Archive | June 2017

“A House With a Broken Heart”




“Yet it was not heavy, or pompous. It managed somehow, to combine vastness with delicacy; titanic proportions with grace and warmth . . .

                                                              (John Clarence Laughlin, Ghosts Along the Mississippi)


I was introduced to Belle Grove Plantation through Clarence John Laughlin’s book Ghosts Along the Mississippi. I was hooked from the first picture. Many times I would study the pictures in Laughlin’s book. I would try to imagine what the house looked like while it thrived and people loved it. I would try to imagine what the view from the front porch was like for the people who lived there.

I would think of the noises of the inhabitants. The laughter. The sadness. All of it pressing against the walls in a permanent, life-affirming way.



John Andrews, who made his fortune in Virginia and owned 7,000 acres surrounding Belle Grove near White Castle in Iberville Parish, Louisiana, built the mansion for $80,000 between 1852 and 1857. Andrews had a legendary rivalry with John Randolph, the owner of neighboring Nottaway Plantation. Both men commissioned New Orleans architect Henry Howard to design their homes. Both mansions sport a mix of Greek and Italianate styles. Andrews more than 150 slaves who produced over one-half million pounds of sugar a year also provided free building labor. Lumber was used from nearby Cypress trees, and the pillars were, in fact, six feet wide cypress trunks and were hand carved. Bricks were produced on the plantation. Expert European craftsmen were hired to plaster and carve the walls and mantels. The front steps, rising twelve feet above the arches, were covered with imported marble. The door knobs and keyhole guards were of silver.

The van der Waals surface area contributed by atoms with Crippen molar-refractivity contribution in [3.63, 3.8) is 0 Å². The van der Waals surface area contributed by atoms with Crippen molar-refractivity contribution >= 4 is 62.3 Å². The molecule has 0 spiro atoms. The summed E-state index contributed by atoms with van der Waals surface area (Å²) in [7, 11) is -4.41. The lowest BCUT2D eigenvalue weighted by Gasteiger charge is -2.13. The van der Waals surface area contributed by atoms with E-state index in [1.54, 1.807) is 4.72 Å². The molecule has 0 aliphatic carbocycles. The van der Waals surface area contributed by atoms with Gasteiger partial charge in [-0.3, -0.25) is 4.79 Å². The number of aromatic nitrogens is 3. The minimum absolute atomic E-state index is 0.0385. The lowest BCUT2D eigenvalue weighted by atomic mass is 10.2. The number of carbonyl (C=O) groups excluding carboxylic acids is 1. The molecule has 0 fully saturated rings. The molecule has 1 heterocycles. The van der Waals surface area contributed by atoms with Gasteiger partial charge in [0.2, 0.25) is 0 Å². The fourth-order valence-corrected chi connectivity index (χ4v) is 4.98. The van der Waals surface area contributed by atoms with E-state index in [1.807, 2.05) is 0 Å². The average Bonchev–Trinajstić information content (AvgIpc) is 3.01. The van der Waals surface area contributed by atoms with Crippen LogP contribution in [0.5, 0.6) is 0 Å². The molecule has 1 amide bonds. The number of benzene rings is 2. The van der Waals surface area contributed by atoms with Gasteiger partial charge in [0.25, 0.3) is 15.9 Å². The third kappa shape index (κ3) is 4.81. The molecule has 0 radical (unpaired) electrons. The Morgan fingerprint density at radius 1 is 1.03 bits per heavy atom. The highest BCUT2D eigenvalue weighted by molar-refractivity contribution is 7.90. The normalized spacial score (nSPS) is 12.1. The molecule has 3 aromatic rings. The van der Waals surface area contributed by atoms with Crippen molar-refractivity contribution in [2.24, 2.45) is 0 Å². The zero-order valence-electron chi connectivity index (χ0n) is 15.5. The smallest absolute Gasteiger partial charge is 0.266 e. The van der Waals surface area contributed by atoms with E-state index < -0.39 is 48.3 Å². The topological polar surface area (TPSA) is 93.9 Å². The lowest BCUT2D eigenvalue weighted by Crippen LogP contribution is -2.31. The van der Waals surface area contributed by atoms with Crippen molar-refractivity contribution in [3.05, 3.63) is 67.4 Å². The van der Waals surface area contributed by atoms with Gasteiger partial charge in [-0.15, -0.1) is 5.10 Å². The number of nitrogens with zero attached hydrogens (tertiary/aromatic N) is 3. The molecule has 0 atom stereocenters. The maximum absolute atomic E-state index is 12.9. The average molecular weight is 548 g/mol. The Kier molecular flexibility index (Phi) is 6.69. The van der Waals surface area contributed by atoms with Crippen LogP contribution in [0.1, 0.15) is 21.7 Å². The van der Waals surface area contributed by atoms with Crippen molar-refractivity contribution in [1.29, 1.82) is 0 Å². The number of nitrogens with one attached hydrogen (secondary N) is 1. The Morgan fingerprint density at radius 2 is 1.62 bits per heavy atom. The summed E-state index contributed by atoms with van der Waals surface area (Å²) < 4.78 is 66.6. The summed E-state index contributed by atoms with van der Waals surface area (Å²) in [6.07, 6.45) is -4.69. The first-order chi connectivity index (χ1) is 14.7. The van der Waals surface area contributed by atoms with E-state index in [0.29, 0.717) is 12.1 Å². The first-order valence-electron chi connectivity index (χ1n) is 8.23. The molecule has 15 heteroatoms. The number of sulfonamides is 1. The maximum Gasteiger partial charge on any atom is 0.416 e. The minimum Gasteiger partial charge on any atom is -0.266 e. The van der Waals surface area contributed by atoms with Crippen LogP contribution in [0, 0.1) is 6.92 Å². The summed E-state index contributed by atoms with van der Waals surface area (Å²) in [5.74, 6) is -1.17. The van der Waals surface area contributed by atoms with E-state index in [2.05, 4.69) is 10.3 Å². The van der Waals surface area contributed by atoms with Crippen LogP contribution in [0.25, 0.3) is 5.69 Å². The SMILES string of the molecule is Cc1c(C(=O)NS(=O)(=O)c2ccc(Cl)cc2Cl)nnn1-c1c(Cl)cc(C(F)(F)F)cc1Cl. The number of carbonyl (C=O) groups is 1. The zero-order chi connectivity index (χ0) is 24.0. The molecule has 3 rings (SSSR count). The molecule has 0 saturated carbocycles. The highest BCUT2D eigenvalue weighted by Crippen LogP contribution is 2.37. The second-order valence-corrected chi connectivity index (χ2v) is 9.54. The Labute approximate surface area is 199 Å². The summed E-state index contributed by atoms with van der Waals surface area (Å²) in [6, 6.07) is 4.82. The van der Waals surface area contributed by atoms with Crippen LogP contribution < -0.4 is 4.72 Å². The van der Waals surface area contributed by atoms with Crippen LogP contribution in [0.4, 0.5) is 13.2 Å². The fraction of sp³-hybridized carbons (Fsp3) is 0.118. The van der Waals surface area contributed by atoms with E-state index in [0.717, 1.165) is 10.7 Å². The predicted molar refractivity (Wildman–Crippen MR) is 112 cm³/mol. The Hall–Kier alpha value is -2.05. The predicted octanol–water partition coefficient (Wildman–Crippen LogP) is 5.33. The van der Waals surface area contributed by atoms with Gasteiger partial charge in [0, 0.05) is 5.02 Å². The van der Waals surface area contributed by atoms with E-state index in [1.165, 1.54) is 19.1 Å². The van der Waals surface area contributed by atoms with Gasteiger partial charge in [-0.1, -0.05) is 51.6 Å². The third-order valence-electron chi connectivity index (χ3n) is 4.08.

Belle Grove’s lower arches were 12 feet high, and ultimately the whole of the house stood 62 feet high and rambled 122 feet wide and 119 feet deep. Seventy-five rooms encompassed four floors. The wings rambled from the center in no particular pattern. Even a jail cell was built within the house. No expense was spared in its construction, and it is said Andrews refused to keep receipts or a cost analysis of the money spent. It was one of the largest mansions in the South, even larger than Randolph’s Nottoway Plantation.

Nottoway, however, is still with us. Belle Grove is not.

In 1867, due to the loss of the war and the collapse of the Southern economy, Andrews sold the plantation house and the surrounding acreage to James Ware for a mere $50,000. The plantation stayed in the Ware family until the 1920s when, after a series of crop failures, they were forced to sell. 072435pr

From 1925 onward, the house sat vacant, and Belle Grove began a rapid decline. Louisiana’s harsh environment rots away at neglected properties. A roof leak destroyed one wing. The mansion was purchased several times by individuals who hoped to restore Belle Grove to its former glory, but the realities of the Great Depression and World War II proved too great an obstacle. Rehabilitation was further complicated by the lack of available materials and the expense of such (cypress for the beams and local bricks, imported marble) to bring the mansion back to its original state. When decay came to the house, it spread rapidly.  On March 17, 1952, a mysterious night fire destroyed what remained of the house.